Alerts generated for anomaly policies are grouped by policy and then by user. Because the same IP address can resolve to different locations at different points in time, if there is an unusual user activity from a previously unseen location for an IP address that has been seen before, Prisma Cloud does not generate an anomaly alert (and reduces false positives).
If you want to add one or more IP addresses as trusted sources, see Trusted IP Addresses on Prisma Cloud. For adding other resource types, such as tags or cloud services in a trusted list to suppress alerts, see Suppress Alerts for Prisma Cloud Anomaly Policies.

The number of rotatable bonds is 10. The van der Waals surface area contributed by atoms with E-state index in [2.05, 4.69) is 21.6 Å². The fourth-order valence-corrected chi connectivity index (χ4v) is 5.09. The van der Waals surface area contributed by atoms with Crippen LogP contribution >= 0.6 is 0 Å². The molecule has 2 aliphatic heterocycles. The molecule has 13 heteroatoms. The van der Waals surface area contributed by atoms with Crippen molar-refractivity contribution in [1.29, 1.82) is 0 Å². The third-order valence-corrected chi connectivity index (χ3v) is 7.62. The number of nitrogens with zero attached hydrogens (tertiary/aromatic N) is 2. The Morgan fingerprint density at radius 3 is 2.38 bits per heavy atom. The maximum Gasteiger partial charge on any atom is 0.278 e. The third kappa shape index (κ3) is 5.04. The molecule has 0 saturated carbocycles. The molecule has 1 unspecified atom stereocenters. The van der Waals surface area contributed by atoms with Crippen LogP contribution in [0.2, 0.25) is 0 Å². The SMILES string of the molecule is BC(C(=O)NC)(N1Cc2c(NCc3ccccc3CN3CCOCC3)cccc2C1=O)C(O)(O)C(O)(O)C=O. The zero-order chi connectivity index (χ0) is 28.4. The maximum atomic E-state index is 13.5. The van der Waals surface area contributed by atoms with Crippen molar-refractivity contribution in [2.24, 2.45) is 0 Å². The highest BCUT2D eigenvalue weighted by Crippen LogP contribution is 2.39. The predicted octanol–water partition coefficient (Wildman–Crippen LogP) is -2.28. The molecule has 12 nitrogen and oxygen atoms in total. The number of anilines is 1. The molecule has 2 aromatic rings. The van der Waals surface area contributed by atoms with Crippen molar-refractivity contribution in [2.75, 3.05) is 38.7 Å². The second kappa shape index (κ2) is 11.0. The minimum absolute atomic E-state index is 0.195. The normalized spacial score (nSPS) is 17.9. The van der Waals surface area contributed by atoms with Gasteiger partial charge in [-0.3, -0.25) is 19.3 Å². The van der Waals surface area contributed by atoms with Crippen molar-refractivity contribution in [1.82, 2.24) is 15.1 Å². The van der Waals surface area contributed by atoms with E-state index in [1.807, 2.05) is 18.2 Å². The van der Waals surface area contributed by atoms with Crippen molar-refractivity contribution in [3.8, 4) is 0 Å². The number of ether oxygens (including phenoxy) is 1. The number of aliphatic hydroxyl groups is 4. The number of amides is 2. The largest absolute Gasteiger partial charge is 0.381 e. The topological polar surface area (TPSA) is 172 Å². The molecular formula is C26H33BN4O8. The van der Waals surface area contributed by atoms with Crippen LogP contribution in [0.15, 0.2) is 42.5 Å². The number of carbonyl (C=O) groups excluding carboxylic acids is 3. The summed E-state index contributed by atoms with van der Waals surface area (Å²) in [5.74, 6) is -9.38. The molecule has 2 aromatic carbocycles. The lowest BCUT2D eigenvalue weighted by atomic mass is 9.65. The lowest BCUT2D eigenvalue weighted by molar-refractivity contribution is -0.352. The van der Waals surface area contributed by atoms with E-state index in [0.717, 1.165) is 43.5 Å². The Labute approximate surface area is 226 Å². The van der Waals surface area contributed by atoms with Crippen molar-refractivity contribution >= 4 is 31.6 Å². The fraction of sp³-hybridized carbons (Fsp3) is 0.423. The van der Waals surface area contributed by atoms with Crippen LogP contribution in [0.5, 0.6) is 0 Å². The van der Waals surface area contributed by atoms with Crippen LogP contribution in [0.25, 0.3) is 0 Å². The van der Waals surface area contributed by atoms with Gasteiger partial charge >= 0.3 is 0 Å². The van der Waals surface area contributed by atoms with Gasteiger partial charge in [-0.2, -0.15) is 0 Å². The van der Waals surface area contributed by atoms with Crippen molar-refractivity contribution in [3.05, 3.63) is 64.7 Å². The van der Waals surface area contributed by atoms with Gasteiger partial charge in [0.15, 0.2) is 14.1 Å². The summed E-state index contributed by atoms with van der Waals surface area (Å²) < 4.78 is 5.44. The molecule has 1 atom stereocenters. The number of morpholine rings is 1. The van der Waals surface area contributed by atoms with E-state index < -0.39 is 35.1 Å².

To view alerts generated for an anomaly policy, see
, and filter for alerts generated against anomaly policies and get the details on what was identified as unusual or suspicious activity. Note that multiple alerts of the same type (when a user accesses a resource that is flagged as an anomaly), are logged as a single alert, while a distinct alert is generated if the same user accesses another type of resource.
Alerts generated against the anomaly policies also include additional context based on threat feed information from Autofocus and Facebook Threat Exchange. If you have an AutoFocus license, you can click the IP address link to launch the AutoFocus portal and search for a Suspicious IP address directly from the
Investigatepage, see Use Prisma Cloud to Investigate Network Incidents.
Navigate to the